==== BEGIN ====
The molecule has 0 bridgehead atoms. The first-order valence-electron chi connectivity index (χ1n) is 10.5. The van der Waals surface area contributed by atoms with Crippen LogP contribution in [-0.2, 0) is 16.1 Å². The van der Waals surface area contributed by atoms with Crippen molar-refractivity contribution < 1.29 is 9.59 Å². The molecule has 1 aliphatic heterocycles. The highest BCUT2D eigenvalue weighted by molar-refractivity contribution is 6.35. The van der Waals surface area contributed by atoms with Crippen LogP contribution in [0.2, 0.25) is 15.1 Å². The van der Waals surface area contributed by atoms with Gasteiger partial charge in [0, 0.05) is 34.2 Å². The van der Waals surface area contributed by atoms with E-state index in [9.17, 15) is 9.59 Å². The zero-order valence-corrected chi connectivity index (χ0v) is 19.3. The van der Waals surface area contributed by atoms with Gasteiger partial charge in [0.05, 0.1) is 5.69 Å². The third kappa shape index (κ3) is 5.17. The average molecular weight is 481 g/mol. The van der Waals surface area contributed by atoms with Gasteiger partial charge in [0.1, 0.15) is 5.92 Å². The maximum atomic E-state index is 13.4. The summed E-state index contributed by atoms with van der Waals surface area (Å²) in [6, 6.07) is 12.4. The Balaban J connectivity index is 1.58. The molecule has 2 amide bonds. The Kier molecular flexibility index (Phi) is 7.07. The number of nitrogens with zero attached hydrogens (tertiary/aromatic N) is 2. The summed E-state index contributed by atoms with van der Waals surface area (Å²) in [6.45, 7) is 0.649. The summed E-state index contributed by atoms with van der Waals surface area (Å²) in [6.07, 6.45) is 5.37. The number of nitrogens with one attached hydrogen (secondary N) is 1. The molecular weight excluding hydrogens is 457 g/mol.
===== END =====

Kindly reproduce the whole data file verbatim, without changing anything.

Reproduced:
The molecule has 0 bridgehead atoms. The first-order valence-electron chi connectivity index (χ1n) is 10.5. The van der Waals surface area contributed by atoms with Crippen LogP contribution in [-0.2, 0) is 16.1 Å². The van der Waals surface area contributed by atoms with Crippen molar-refractivity contribution < 1.29 is 9.59 Å². The molecule has 1 aliphatic heterocycles. The highest BCUT2D eigenvalue weighted by molar-refractivity contribution is 6.35. The van der Waals surface area contributed by atoms with Crippen LogP contribution in [0.2, 0.25) is 15.1 Å². The van der Waals surface area contributed by atoms with Gasteiger partial charge in [0, 0.05) is 34.2 Å². The van der Waals surface area contributed by atoms with E-state index in [9.17, 15) is 9.59 Å². The zero-order valence-corrected chi connectivity index (χ0v) is 19.3. The van der Waals surface area contributed by atoms with Gasteiger partial charge in [0.05, 0.1) is 5.69 Å². The third kappa shape index (κ3) is 5.17. The average molecular weight is 481 g/mol. The van der Waals surface area contributed by atoms with Gasteiger partial charge in [0.1, 0.15) is 5.92 Å². The maximum atomic E-state index is 13.4. The summed E-state index contributed by atoms with van der Waals surface area (Å²) in [6, 6.07) is 12.4. The Balaban J connectivity index is 1.58. The molecule has 2 amide bonds. The Kier molecular flexibility index (Phi) is 7.07. The number of nitrogens with zero attached hydrogens (tertiary/aromatic N) is 2. The summed E-state index contributed by atoms with van der Waals surface area (Å²) in [6.45, 7) is 0.649. The summed E-state index contributed by atoms with van der Waals surface area (Å²) in [6.07, 6.45) is 5.37. The number of nitrogens with one attached hydrogen (secondary N) is 1. The molecular weight excluding hydrogens is 457 g/mol.